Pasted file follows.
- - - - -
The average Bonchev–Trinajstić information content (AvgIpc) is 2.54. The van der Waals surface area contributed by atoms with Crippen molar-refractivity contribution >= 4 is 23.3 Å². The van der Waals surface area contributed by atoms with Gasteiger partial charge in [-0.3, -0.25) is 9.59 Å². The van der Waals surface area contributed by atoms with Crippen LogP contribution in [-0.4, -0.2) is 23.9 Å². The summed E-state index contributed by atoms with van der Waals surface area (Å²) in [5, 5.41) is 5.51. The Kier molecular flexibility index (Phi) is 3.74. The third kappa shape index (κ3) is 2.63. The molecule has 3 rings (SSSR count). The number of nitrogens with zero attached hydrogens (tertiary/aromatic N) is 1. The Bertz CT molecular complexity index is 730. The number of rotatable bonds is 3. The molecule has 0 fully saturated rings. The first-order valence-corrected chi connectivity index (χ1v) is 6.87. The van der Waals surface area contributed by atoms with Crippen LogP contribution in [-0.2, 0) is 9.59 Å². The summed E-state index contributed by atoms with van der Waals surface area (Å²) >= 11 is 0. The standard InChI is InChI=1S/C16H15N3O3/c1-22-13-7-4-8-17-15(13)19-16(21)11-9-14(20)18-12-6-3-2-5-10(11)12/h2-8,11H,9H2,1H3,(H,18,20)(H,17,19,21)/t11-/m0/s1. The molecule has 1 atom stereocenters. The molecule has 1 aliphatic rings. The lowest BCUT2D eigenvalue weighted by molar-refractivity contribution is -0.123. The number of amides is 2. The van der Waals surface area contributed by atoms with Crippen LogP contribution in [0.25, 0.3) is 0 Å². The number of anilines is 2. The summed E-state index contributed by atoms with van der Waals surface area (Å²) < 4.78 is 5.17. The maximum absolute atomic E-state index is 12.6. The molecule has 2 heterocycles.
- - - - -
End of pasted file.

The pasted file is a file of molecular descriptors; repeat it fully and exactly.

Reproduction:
The average Bonchev–Trinajstić information content (AvgIpc) is 2.54. The van der Waals surface area contributed by atoms with Crippen molar-refractivity contribution >= 4 is 23.3 Å². The van der Waals surface area contributed by atoms with Gasteiger partial charge in [-0.3, -0.25) is 9.59 Å². The van der Waals surface area contributed by atoms with Crippen LogP contribution in [-0.4, -0.2) is 23.9 Å². The summed E-state index contributed by atoms with van der Waals surface area (Å²) in [5, 5.41) is 5.51. The Kier molecular flexibility index (Phi) is 3.74. The third kappa shape index (κ3) is 2.63. The molecule has 3 rings (SSSR count). The number of nitrogens with zero attached hydrogens (tertiary/aromatic N) is 1. The Bertz CT molecular complexity index is 730. The number of rotatable bonds is 3. The molecule has 0 fully saturated rings. The first-order valence-corrected chi connectivity index (χ1v) is 6.87. The van der Waals surface area contributed by atoms with Crippen LogP contribution in [-0.2, 0) is 9.59 Å². The summed E-state index contributed by atoms with van der Waals surface area (Å²) >= 11 is 0. The standard InChI is InChI=1S/C16H15N3O3/c1-22-13-7-4-8-17-15(13)19-16(21)11-9-14(20)18-12-6-3-2-5-10(11)12/h2-8,11H,9H2,1H3,(H,18,20)(H,17,19,21)/t11-/m0/s1. The molecule has 1 atom stereocenters. The molecule has 1 aliphatic rings. The lowest BCUT2D eigenvalue weighted by molar-refractivity contribution is -0.123. The number of amides is 2. The van der Waals surface area contributed by atoms with Crippen LogP contribution in [0.25, 0.3) is 0 Å². The number of anilines is 2. The summed E-state index contributed by atoms with van der Waals surface area (Å²) < 4.78 is 5.17. The maximum absolute atomic E-state index is 12.6. The molecule has 2 heterocycles.